Is it the shock of death leading us to high adrenaline situations, the way death is symbolized in literature and art (which then makes me wonder if we have been taught to appreciate death differently because we’re drawn to darker literature), or does our penchant for dressing in all black just makes us feel pretty and nothing more? To be quite honest with you, it doesn’t matter the reason as long as you can explain what specifically you like. I mean, it’s such a complex topic you could dedicate your life to death.

Well, maybe not your whole life, but here’s the post for the 666: What about death fascinates you? Where does this interest demonstrate itself, like in clothing choices, musical tastes? Are you comfortable with your mortality?

For more thought provoking questions, take a moment to click “Join the Strange Collective” at the top of this page. Or follow me on Instagram,Facebook, YouTube, and now Twitter. If you want to support how strange we can get around here, please check out Patreon.

Until next time and I suppose this has never been more relevant,

Don’t be hungry for life. Be ravenous.

Zakkarrii Edison Daniels

6 thoughts on “Goth and Death

      1. Mis Nomaer

        You verbalized the ideas well. If I’m ever asked what I like about goth, it will be based on your idea of symmetry and chances, the latter which ended that paragraph I like so much.

  1. Matthew King

    For me, the concept of death is so fascinating and complex, that it’s hard to sum up all of my reasons in conversation.
    I find beauty in how life and death are inextricably linked, each necessitating and thriving off of the other. I’m also drawn to the peace and rest of death, it being akin to a long slumber after a long day’s work. The most important reason might just be how much power it holds over our lives. It seems that all, or most, of our actions can be unconsciously linked to the fear of the end. Whoo, that was a mouthful.

  2. cemetery dreams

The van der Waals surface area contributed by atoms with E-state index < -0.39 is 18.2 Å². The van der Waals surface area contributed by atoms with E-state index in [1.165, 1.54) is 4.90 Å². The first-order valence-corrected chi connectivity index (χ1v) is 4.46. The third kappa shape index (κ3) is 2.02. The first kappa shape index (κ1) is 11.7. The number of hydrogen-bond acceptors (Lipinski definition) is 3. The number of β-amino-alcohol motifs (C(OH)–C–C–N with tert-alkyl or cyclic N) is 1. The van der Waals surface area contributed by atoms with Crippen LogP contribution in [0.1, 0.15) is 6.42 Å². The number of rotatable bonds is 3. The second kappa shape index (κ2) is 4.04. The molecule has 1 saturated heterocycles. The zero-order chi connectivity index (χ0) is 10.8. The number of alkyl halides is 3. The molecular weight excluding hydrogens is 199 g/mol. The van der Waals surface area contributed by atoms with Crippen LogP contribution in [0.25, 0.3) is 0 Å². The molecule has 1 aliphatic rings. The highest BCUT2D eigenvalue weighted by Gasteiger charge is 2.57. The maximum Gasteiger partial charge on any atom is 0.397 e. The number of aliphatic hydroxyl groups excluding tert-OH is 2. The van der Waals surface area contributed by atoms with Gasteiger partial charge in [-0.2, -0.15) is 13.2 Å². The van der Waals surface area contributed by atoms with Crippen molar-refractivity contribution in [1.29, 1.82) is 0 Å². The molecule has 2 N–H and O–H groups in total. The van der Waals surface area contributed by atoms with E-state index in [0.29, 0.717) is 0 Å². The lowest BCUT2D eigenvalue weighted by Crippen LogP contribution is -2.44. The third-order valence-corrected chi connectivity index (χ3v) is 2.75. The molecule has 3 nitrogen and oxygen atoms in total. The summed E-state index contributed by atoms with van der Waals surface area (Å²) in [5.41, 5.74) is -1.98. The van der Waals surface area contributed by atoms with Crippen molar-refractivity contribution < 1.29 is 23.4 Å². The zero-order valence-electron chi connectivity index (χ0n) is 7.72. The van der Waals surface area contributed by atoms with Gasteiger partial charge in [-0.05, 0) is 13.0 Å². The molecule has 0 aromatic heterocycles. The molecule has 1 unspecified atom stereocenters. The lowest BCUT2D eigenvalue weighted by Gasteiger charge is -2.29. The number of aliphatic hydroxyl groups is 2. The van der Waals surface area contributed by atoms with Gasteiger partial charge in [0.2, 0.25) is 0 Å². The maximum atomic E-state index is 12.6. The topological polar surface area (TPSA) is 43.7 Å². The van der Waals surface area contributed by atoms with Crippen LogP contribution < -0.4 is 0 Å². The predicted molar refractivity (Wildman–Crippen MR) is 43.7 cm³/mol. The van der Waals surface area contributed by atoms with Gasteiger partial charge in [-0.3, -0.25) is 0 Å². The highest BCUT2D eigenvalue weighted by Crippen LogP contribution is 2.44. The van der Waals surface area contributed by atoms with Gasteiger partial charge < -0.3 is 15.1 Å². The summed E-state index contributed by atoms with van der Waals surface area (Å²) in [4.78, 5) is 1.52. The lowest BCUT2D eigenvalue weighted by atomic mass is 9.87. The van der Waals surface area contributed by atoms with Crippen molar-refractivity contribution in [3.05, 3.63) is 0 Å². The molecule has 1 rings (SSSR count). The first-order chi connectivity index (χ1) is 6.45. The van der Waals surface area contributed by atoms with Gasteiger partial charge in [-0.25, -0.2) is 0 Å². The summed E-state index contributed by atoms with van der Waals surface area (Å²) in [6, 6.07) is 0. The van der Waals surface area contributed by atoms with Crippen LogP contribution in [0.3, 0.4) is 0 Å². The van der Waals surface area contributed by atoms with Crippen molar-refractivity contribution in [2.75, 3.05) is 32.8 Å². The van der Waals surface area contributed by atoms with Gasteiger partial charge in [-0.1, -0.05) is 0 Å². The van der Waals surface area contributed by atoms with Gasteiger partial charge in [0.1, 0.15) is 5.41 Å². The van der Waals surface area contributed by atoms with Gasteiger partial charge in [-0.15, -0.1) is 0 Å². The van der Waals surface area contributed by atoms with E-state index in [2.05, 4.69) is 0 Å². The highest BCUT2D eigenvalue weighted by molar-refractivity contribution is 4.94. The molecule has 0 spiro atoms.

I’m a goth and an archaeologist. I’m doing a PhD about the landscape archaeology and monumentality of 19th century cemeteries.

    My field of study does not seem at all morbid to me, 99% of the time. I’m fascinated by the Victorians, and cemeteries are a really good window into their views on so many things – architecture, fashion, religion, science, family life, class structure and so on. I find the cemeteries to be awe inspiringly beautiful- completely breathtaking, and so so peaceful. Being reminded that I am one insignificant person living a brief life doesn’t bother me either- it’s a relief because there is no pressure on me except my own and no destiny to fulfill.

    However I recently lost both of my grandparents on my mothers side. I’ve sat at deathbeds twice, and even though I’m normally really good at separating my work from my emotions, I can’t do certain parts of my research right now (like transcribing inscriptions). Grief is a funny thing, and a personal one- I guess reading about other people experiencing grief differently just throws me off kilter.

    I guess the short version is, I study death because it teaches me about life. I happily wear and decorate with images of death because I’m proud of my research and find Memento Mori comforting, because death will come for me too and the universe will not miss me. However, despite my familiarity, grief is no easier.

  3. Cindy

    Death is worth our consideration on a regular basis. However, when a person has become so deeply immersed in the morbid, the dark side and death and finds no alternative to life and so chooses death, the person has gone too far. Preoccupation with death and pain, as with anything taken too far, can complicate a person’s mental state to the point where death is the only option to ease the pain of life. This is extremely sad when the pain is self inflicted. Not a fan of dissecting death in this way.